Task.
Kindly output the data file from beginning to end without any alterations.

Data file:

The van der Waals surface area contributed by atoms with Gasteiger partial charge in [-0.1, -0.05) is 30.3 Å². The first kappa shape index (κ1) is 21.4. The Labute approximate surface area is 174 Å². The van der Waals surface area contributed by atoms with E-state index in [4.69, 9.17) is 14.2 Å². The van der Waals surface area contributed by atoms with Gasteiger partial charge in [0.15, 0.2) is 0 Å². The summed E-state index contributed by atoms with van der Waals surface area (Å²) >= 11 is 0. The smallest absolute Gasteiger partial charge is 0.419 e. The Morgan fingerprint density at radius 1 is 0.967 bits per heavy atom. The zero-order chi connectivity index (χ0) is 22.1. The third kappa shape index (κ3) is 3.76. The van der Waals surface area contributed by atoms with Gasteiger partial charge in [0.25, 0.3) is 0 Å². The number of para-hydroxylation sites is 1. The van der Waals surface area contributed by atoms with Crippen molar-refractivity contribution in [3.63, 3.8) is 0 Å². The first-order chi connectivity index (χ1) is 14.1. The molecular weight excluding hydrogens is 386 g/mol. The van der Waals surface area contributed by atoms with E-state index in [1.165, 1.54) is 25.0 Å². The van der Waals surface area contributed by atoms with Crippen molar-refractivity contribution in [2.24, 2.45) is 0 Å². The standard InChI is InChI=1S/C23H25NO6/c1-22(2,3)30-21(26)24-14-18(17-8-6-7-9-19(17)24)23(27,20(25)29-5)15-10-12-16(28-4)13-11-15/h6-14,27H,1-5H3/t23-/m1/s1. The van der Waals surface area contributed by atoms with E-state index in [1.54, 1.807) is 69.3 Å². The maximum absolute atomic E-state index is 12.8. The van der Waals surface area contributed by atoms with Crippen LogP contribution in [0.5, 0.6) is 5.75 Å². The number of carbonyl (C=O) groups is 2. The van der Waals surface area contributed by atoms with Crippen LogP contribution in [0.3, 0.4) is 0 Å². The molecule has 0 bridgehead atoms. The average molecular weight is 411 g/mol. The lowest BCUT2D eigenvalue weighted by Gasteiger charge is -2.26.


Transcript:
The van der Waals surface area contributed by atoms with Gasteiger partial charge in [-0.1, -0.05) is 30.3 Å². The first kappa shape index (κ1) is 21.4. The Labute approximate surface area is 174 Å². The van der Waals surface area contributed by atoms with E-state index in [4.69, 9.17) is 14.2 Å². The van der Waals surface area contributed by atoms with Gasteiger partial charge in [0.15, 0.2) is 0 Å². The summed E-state index contributed by atoms with van der Waals surface area (Å²) >= 11 is 0. The smallest absolute Gasteiger partial charge is 0.419 e. The Morgan fingerprint density at radius 1 is 0.967 bits per heavy atom. The zero-order chi connectivity index (χ0) is 22.1. The third kappa shape index (κ3) is 3.76. The van der Waals surface area contributed by atoms with Gasteiger partial charge in [0.25, 0.3) is 0 Å². The number of para-hydroxylation sites is 1. The van der Waals surface area contributed by atoms with Crippen molar-refractivity contribution in [3.63, 3.8) is 0 Å². The first-order chi connectivity index (χ1) is 14.1. The molecular weight excluding hydrogens is 386 g/mol. The van der Waals surface area contributed by atoms with E-state index in [1.165, 1.54) is 25.0 Å². The van der Waals surface area contributed by atoms with Crippen molar-refractivity contribution in [2.24, 2.45) is 0 Å². The standard InChI is InChI=1S/C23H25NO6/c1-22(2,3)30-21(26)24-14-18(17-8-6-7-9-19(17)24)23(27,20(25)29-5)15-10-12-16(28-4)13-11-15/h6-14,27H,1-5H3/t23-/m1/s1. The van der Waals surface area contributed by atoms with E-state index in [1.54, 1.807) is 69.3 Å². The maximum absolute atomic E-state index is 12.8. The van der Waals surface area contributed by atoms with Crippen LogP contribution in [0.5, 0.6) is 5.75 Å². The number of carbonyl (C=O) groups is 2. The van der Waals surface area contributed by atoms with Crippen LogP contribution in [0.3, 0.4) is 0 Å². The molecule has 0 bridgehead atoms. The average molecular weight is 411 g/mol. The lowest BCUT2D eigenvalue weighted by Gasteiger charge is -2.26.